Multiple myeloma (MM), a malignancy of plasma cells, is a disease that has seen significant improvement in the past decade with the introduction of various novel therapies. However, MM remains incurable for many patients, and researchers continue to investigate new therapeutic options, including chimeric antigen receptor (CAR) T-cell therapy. CAR T-cell therapy is an immunotherapy with unprecedented results in B-cell malignancies, with treatments currently approved for use in acute lymphoblastic leukemia, mantle cell lymphoma, and diffuse large B-cell lymphoma. In a recent Blood Cancer Journal publication, Dr Phaik Ju Teoh and Dr Wee Joo Chng provided an overview of CAR T-cell research in MM.
The predominant CAR target in MM is the B-cell maturation antigen (BCMA), due to its preferential expression on plasma cells but not on hematopoietic stem cells. BCMA is universally present in all MM cells. At the forefront of this therapeutic approach is bb2121 (bluebird bio), which was granted Breakthrough Therapy designation by the US Food and Drug Administration and Priority Medicines designation by the European Medicines Agency in 2017. Another anti-BCMA CAR T-cell product is JNJ-4528, which has also shown impressive response rates in clinical trials. While these and other agents have demonstrated promising results, challenges with therapeutic resistance and toxicity remain. Therefore, other non-BCMA CAR targets are also being explored, including signaling lymphocytic activation molecule F7, CD38, CD19, transmembrane activator and CAML interactor, and CD138. Technological advances in manufacturing may also help overcome some of the challenges with these therapies. Areas of research include targeting double epitopes of BCMA, dual/multiantigen targeting, and modifying CARs to contain an inhibitory/suicide gene that can switch off T-cell signaling to avert ensuing toxicity.
The authors suggest that one path for future research should focus on circumventing the underlying resistance mechanisms to CAR T-cell therapy in MM. They stress the importance of discerning the BCMA threshold responsible for efficient CAR T-cell recognition and point out that investigations into BCMA CAR T therapy in combination with approved antimyeloma agents are limited. Dr Phaik Ju Teoh and Dr Wee Joo Chng suggest that CAR T-cell therapies may potentially be effective earlier in the course of MM in some patients. They also propose the acquisition of T cells from healthy donors, to help address the problem of insufficient and inferior CAR T cells. CAR natural killer therapy in MM and a genome-wide screening process using clustered regularly interspaced short palindromic repeats-Cas9 technology may allow for diversification of MM cell therapy. These and other technologies may prove to be a critical step in the pathway to effective CAR T-cell therapies for treatment of MM.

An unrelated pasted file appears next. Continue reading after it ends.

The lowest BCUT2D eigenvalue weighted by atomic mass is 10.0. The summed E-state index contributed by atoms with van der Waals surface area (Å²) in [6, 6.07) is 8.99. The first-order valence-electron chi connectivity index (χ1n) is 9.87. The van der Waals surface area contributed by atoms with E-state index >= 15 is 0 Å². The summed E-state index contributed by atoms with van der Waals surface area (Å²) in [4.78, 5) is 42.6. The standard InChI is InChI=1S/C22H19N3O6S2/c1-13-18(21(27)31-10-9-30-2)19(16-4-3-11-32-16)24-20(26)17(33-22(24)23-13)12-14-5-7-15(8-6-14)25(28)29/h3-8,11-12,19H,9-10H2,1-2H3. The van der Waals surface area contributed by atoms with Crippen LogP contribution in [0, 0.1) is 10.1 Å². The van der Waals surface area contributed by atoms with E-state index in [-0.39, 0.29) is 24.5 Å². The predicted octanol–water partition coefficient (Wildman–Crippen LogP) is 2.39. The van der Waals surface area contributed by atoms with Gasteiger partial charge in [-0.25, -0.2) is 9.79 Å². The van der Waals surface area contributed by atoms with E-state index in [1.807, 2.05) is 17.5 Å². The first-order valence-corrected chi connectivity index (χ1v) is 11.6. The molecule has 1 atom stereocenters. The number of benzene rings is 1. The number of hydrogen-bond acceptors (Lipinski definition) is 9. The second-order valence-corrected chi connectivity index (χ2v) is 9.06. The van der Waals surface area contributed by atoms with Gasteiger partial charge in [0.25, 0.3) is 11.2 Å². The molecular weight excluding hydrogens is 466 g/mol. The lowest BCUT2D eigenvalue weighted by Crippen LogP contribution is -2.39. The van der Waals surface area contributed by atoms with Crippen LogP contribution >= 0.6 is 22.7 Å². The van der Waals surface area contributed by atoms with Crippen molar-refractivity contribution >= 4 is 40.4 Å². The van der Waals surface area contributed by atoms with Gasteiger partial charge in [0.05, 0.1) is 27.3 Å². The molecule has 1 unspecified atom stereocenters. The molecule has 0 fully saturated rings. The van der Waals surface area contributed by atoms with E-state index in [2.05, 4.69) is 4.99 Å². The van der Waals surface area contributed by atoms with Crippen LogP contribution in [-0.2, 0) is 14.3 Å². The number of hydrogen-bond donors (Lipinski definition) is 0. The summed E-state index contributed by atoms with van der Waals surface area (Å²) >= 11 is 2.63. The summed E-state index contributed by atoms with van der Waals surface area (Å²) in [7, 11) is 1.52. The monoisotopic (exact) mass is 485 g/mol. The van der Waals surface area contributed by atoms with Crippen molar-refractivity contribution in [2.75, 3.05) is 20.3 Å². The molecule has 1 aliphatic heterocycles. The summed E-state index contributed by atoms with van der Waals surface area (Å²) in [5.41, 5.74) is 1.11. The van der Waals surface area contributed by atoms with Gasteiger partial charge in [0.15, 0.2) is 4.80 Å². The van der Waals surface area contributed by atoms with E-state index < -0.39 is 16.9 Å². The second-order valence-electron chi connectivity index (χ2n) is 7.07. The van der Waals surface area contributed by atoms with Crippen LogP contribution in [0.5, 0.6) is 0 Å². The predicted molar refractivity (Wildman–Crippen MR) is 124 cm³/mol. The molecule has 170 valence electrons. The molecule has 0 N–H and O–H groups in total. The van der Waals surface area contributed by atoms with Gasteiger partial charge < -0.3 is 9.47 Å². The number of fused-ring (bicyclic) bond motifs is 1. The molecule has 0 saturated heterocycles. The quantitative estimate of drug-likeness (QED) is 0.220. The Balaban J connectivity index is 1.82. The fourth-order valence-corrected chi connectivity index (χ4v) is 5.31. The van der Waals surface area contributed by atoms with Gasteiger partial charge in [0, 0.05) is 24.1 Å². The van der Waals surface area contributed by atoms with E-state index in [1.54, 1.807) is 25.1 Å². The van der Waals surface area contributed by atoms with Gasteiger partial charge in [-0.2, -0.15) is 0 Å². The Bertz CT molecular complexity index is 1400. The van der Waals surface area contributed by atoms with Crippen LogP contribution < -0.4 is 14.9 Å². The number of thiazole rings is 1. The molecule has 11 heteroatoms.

The anticipated approval of bb2121 for treatment of MM represents a paradigm shift toward novel therapeutic approaches. The expansion of CAR T-cell therapies into other disease states is also gaining momentum. As use of CAR T-cell therapies increases, health systems and institutions will need to enhance their capabilities to be able to manage the logistics associated with administering these therapies to their patients. Likewise, in order for these therapies to help more patients, manufacturers must find ways to improve logistics as well and expedite manufacturing time.
CAR T-cell therapies are gaining momentum in the treatment of hematologic malignancies. The anticipated approval of bb2121 later this year represents new hope and a reason for optimism for patients with relapsed/refractory MM. With CAR T-cell therapy showing encouraging results in MM, these therapies are likely to change the course of MM in the future. Community oncologists should become familiar with this therapeutic approach and be prepared to educate patients about this option.